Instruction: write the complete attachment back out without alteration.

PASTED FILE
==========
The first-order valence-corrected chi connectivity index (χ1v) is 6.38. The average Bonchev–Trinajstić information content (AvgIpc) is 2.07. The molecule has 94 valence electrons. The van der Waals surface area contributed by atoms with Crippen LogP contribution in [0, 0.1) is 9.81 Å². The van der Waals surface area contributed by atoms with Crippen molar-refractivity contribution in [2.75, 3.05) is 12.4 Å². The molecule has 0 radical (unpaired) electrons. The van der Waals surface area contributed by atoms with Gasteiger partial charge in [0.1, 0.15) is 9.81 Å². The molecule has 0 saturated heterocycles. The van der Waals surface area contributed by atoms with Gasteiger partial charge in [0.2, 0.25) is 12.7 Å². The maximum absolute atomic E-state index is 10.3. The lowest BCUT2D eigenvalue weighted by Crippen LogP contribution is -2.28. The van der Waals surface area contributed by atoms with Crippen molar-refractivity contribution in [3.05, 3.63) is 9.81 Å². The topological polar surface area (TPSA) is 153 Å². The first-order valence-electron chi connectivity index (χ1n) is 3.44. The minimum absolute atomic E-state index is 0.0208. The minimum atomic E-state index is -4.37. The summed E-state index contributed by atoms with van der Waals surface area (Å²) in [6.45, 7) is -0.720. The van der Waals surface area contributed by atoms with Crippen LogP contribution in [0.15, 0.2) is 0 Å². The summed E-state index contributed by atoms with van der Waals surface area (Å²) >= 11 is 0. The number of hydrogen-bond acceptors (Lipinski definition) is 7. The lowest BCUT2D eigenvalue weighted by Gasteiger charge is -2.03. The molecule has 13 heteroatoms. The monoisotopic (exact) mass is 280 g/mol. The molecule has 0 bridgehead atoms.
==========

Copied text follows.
The first-order valence-corrected chi connectivity index (χ1v) is 6.38. The average Bonchev–Trinajstić information content (AvgIpc) is 2.07. The molecule has 94 valence electrons. The van der Waals surface area contributed by atoms with Crippen LogP contribution in [0, 0.1) is 9.81 Å². The van der Waals surface area contributed by atoms with Crippen molar-refractivity contribution in [2.75, 3.05) is 12.4 Å². The molecule has 0 radical (unpaired) electrons. The van der Waals surface area contributed by atoms with Gasteiger partial charge in [0.1, 0.15) is 9.81 Å². The molecule has 0 saturated heterocycles. The van der Waals surface area contributed by atoms with Gasteiger partial charge in [0.2, 0.25) is 12.7 Å². The maximum absolute atomic E-state index is 10.3. The lowest BCUT2D eigenvalue weighted by Crippen LogP contribution is -2.28. The van der Waals surface area contributed by atoms with Crippen molar-refractivity contribution in [3.05, 3.63) is 9.81 Å². The topological polar surface area (TPSA) is 153 Å². The first-order valence-electron chi connectivity index (χ1n) is 3.44. The minimum absolute atomic E-state index is 0.0208. The minimum atomic E-state index is -4.37. The summed E-state index contributed by atoms with van der Waals surface area (Å²) in [6.45, 7) is -0.720. The van der Waals surface area contributed by atoms with Crippen LogP contribution in [0.15, 0.2) is 0 Å². The summed E-state index contributed by atoms with van der Waals surface area (Å²) >= 11 is 0. The number of hydrogen-bond acceptors (Lipinski definition) is 7. The lowest BCUT2D eigenvalue weighted by Gasteiger charge is -2.03. The molecule has 13 heteroatoms. The monoisotopic (exact) mass is 280 g/mol. The molecule has 0 bridgehead atoms.